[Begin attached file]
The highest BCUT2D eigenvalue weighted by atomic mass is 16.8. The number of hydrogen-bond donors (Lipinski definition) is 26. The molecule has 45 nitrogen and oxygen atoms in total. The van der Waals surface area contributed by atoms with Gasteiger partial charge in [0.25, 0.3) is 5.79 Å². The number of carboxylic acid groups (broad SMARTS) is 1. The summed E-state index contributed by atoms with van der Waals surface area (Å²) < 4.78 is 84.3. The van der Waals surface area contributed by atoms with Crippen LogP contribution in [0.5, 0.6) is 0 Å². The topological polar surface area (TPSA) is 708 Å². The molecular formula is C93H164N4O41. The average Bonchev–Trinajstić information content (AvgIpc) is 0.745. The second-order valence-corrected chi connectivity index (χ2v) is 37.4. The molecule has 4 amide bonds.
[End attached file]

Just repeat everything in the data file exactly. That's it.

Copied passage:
The highest BCUT2D eigenvalue weighted by atomic mass is 16.8. The number of hydrogen-bond donors (Lipinski definition) is 26. The molecule has 45 nitrogen and oxygen atoms in total. The van der Waals surface area contributed by atoms with Gasteiger partial charge in [0.25, 0.3) is 5.79 Å². The number of carboxylic acid groups (broad SMARTS) is 1. The summed E-state index contributed by atoms with van der Waals surface area (Å²) < 4.78 is 84.3. The van der Waals surface area contributed by atoms with Crippen LogP contribution in [0.5, 0.6) is 0 Å². The topological polar surface area (TPSA) is 708 Å². The molecular formula is C93H164N4O41. The average Bonchev–Trinajstić information content (AvgIpc) is 0.745. The second-order valence-corrected chi connectivity index (χ2v) is 37.4. The molecule has 4 amide bonds.